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Monday, October 3, 2011

Make sure your Realtor’s lender is actually good at his job…

Here’s an excellent article from the NY Times. The article brings up an excellent point.  When you get a referral for a loan officer from your Realtor, make sure he/she is not getting anything in return for the referral.  Two reasons:  it’s illegal and that loan officer might not be the best fit for you as a buyer but simply someone that will compensate your agent.
I have a short list of lenders that I HIGHLY recommend to my clients to work with.  I do not receive anything from them.  The reason I refer them business is that I know they are extremely good at what they do and will provide my clients with excellent service.
Bottom line, make sure you can trust your Realtor and any recommendation they might provide.

clear skies,
Doug Reynolds

When Real Estate Agents Make Referrals
By VICKIE ELMER, September 8, 2011
A REAL estate agent recommends two mortgage brokers whom she describes as experienced in closing loans. You go to the first one, and don’t bother shopping around on rates or fees.
That may or may not be a good choice. Either way, you have a right to be informed of any business relationship between the real estate agent and the mortgage broker.
A federal law passed in 1974, and updated with new rules in January 2010, prohibits referral fees, sharing fees (known as “fee splitting”), or giving anything of value, in any mortgage that could end up being sold to Fannie Mae or Freddie Mac, or being underwritten or guaranteed by other federal agencies. Called the Real Estate Settlement Procedures Act, or Respa, the law also requires disclosures of affiliated or shared ownership businesses and a good-faith estimate on closing costs.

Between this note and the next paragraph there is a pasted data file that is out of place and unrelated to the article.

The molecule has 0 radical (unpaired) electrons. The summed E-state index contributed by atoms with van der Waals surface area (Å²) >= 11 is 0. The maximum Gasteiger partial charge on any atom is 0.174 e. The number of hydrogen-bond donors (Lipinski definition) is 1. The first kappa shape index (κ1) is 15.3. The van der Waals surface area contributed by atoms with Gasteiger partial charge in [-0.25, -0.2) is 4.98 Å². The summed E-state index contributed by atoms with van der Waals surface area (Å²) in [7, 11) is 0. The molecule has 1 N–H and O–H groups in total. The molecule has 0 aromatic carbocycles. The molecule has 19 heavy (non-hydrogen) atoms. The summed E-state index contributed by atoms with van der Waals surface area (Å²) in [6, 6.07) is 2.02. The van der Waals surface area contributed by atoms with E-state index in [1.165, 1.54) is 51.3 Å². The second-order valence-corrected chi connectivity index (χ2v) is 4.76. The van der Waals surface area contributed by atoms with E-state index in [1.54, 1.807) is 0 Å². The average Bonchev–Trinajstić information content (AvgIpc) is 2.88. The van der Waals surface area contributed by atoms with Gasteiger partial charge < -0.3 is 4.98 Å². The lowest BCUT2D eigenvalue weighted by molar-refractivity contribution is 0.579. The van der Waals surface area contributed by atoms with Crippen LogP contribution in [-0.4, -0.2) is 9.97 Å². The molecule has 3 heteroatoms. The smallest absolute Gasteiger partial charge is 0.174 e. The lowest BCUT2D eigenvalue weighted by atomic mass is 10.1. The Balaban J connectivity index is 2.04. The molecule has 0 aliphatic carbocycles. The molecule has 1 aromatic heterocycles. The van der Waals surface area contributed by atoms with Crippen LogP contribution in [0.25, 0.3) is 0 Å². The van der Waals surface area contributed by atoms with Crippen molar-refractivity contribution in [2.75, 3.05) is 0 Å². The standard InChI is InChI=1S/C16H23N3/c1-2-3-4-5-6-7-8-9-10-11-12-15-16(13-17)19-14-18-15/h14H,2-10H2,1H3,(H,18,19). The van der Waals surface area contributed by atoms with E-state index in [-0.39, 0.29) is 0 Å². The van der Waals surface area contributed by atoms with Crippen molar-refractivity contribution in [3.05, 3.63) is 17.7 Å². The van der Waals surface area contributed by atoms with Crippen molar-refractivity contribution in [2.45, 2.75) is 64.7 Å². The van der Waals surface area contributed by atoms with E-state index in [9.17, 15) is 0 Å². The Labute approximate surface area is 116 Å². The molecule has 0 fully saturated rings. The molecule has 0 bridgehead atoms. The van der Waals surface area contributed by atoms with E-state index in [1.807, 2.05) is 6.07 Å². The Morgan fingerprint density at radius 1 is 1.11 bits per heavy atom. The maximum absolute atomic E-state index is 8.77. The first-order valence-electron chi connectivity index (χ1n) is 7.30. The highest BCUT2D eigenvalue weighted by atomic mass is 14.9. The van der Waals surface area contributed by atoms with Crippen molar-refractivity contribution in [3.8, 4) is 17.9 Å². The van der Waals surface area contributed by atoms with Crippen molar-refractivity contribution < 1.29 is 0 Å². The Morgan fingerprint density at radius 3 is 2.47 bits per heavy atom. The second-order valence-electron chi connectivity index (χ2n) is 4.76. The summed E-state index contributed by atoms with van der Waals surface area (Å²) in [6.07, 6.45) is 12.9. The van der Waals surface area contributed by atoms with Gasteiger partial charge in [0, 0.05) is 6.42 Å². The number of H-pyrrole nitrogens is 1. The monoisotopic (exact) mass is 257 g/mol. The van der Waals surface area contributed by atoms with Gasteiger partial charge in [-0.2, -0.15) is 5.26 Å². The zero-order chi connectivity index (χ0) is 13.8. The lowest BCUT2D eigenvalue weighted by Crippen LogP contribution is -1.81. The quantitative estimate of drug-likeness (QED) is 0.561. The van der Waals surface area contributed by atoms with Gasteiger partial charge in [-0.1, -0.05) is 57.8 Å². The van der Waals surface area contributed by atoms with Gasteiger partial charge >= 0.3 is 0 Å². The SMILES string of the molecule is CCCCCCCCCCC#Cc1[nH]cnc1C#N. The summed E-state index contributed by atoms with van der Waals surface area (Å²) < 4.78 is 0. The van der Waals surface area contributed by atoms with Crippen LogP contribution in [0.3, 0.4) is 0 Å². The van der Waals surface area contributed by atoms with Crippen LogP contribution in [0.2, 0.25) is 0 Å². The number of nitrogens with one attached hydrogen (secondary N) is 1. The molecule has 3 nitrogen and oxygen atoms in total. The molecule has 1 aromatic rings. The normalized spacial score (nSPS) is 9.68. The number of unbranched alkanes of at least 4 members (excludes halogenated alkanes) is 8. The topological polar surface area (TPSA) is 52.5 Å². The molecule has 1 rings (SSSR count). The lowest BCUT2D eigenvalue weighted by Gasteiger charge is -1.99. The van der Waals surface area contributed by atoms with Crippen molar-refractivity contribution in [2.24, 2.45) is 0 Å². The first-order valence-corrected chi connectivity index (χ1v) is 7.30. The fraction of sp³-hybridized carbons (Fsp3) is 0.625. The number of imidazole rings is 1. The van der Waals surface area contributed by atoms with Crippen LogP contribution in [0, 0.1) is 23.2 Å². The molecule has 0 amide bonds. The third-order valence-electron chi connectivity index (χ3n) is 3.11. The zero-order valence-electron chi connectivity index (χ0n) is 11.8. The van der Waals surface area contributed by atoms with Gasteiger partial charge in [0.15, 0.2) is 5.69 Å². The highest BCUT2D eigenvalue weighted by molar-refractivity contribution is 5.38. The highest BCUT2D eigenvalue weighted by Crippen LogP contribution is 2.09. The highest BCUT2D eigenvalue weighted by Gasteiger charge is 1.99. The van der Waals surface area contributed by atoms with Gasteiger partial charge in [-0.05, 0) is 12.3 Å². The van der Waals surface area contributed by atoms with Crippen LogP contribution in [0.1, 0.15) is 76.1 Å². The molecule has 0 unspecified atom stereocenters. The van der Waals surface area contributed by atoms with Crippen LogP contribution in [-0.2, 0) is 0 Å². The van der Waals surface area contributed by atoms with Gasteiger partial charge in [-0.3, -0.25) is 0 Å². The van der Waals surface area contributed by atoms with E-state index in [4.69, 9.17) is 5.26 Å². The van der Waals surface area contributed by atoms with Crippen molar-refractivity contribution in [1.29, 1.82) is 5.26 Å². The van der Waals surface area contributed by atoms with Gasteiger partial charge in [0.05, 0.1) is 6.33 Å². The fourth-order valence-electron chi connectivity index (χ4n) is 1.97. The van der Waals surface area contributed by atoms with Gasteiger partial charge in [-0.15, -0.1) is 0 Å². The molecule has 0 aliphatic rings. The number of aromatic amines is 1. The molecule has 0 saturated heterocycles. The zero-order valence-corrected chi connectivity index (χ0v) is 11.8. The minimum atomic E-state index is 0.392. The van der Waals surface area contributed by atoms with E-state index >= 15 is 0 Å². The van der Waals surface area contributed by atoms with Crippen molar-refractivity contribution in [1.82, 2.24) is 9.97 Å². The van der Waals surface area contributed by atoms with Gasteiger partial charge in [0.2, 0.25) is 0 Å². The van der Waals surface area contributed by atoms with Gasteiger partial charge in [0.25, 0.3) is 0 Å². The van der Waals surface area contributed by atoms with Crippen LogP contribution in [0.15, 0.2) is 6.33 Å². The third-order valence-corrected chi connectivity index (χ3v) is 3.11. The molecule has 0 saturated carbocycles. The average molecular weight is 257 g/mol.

“If that real estate agent refers to me, it’s a violation of Respa for me to even take that real estate agent out to lunch,” said Irene Amato, the president of the A.S.A.P. Mortgage Corporation, a mortgage broker in Cortland Manor, N.Y.
When you receive a recommendation for mortgage bankers or brokers, you still need to do your homework, Ms. Amato said. Ask if the real estate and mortgage companies are affiliated. Meet the brokers or bankers in person, if possible, and ask about their professional background and credentials. Find out whether they handle mostly sales and mortgage originations or have broader experience and knowledge of underwriting and mortgage programs, Ms. Amato said. “What are they going to do for the borrower different than someone else?”
Consider, too, how much experience your real estate agent has. “If they don’t have much, what can you expect?” said Mark Yecies, a co-owner of SunQuest Funding in Cranford, N.J.
Although it is illegal to pay for referrals, that doesn’t stop them from being made — sometimes for old friends, experienced professionals or related companies.
It’s worthwhile to know why the referral is being made. Is it because the company is affiliated to the agency? Or because the mortgage professional has a great track record of closing deals? These are important questions, said Gene Tricozzi, the president of the Northern Funding Corporation in Clifton Park, N.Y., and a past president of the New York Association of Mortgage Brokers.
When he is referred to a potential customer, Mr. Tricozzi said, he sees it as a “pat on the back” and an endorsement of his expertise.

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